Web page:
As an educator, I strongly suggest a strong working relationship with the school. Bare in the mind that if your child has a case manager that they will have other children on their load, but take time to communicate with them on things you see, what works at home, and what doesn't work. That will give them some tools for consistency at school, and then vice versa they may see things as well. It's going to be frustrating on all parties accounts, but know that the right case manager will definitely be in it to help you. You may not get an answer right away, but just know they haven't forgotten. Also, it may be tough here certain things, but be open, advocate for your child, but really develop a partnership with the school on what is best for your child.

              Have there been discussions on accommodations? I know this is open and you're asking for help, but please PM if you want to discuss anything via PM. I'm a school administrator now, but my classroom time and my focus now is still on helping students.

              Assistive technology wise- I strongly urge against an iPad and suggest a Chrome book. They have all the gadgets (for free) that will be similar to some accommodations your child may receive as well depending on the school system you are in.

              As others have said you may see atypical things, but working with the school will be huge. Best of luck and let us know if there's anything we can do.
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              • #8
                Originally posted by xX-Bronco-Xx View Post
                This is great advice.

                One of the gifts of having ADHD is that you are able to hyper focus on one activity and if you can find something that is productive your son could thrive in it.

                So make sure you make time to connect to your son and find a hobby or something that will be enriching for him and possibly his future. Just make sure he gets hooked on something good though... You wouldn't want him getting completely immersed in video games or anything that really doesn't provide that much value.

                The best example would be someone like Michael Phelps. Dude has ADHD, hyper focused on swimming and now he's known as one of the greatest swimmers/Olympians of all time.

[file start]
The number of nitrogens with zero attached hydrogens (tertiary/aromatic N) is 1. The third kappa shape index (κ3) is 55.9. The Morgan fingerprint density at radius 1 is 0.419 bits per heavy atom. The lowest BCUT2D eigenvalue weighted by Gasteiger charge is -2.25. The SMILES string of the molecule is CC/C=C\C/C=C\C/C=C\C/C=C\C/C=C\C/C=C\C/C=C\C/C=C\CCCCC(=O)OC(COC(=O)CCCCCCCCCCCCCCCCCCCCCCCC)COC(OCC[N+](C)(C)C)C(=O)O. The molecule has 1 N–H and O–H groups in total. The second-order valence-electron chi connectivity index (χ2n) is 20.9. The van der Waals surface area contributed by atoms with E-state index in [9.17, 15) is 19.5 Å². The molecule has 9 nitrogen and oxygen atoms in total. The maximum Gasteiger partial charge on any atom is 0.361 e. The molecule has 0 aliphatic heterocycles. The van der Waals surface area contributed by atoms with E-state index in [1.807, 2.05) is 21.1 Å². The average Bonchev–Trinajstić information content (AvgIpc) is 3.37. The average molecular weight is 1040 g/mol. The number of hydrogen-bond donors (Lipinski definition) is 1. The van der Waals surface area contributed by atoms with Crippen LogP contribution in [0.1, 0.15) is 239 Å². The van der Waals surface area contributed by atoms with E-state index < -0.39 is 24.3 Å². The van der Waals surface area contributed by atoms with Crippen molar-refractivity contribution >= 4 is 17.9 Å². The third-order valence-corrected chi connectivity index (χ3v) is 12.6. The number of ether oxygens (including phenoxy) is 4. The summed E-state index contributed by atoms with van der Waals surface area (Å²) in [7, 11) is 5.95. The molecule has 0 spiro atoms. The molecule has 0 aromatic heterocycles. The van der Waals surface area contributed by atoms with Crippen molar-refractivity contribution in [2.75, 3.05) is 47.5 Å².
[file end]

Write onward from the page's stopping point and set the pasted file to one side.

Yea that is one of the problems we have with him is he becomes hyper focused on my Ipad. The good thing is I downloaded a bunch of educational apps that way he is not only playing junk games.
                sigpic

                2015 Adopted Bronco Von MIller
                UNLEASH THE BEAST!!!!

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                • #9
                  Originally posted by 100%Broncoholic View Post
                  As an educator, I strongly suggest a strong working relationship with the school. Bare in the mind that if your child has a case manager that they will have other children on their load, but take time to communicate with them on things you see, what works at home, and what doesn't work. That will give them some tools for consistency at school, and then vice versa they may see things as well. It's going to be frustrating on all parties accounts, but know that the right case manager will definitely be in it to help you. You may not get an answer right away, but just know they haven't forgotten. Also, it may be tough here certain things, but be open, advocate for your child, but really develop a partnership with the school on what is best for your child.

                  Have there been discussions on accommodations? I know this is open and you're asking for help, but please PM if you want to discuss anything via PM. I'm a school administrator now, but my classroom time and my focus now is still on helping students.

                  Assistive technology wise- I strongly urge against an iPad and suggest a Chrome book. They have all the gadgets (for free) that will be similar to some accommodations your child may receive as well depending on the school system you are in.

                  As others have said you may see atypical things, but working with the school will be huge. Best of luck and let us know if there's anything we can do.
                  We are actually working on trying to find a school that is better equipped to handle a kid with ADHD. His kindergarten year was real bad with the principle not understanding and saying he just needed to get discipline at home. The past year has been an experimentation of meds with Adderall working really well for a couple of months before losing all effectiveness.
                  sigpic

                  2015 Adopted Bronco Von MIller
                  UNLEASH THE BEAST!!!!

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                  • #10
                    I'm not qualified to just jump into this conversation so understand that what I'm saying is merely just my opinion - or my apprehension really

                    I think it's good that you're looking for help. It probably means you've done research of your own. All what I'd like to say is this; whatever prescription might be involved - research THAT before he really get's going on it. We all know there are some Dr's out there who think the solution to every problem begins with a pen and his script pad. If this is your solution so be it, but try to learn all the side effects and studies on the med before any damage is done. We're talking about changing the chemical balance in the brain. Needless to say, you want to be right the first time when it comes to something like this.

                    A second opinion isn't an option for a lot of people due to cost. If that's not an inhibiting factor, it might be worth your while to get a 2nd opinion ~just to be sure. ..if not the diagnosis - the type of meds.

                    Good Luck!

                    The advice for picking up a musical instrument sounds like a GREAT idea
                    The beatings will continue until morale improves....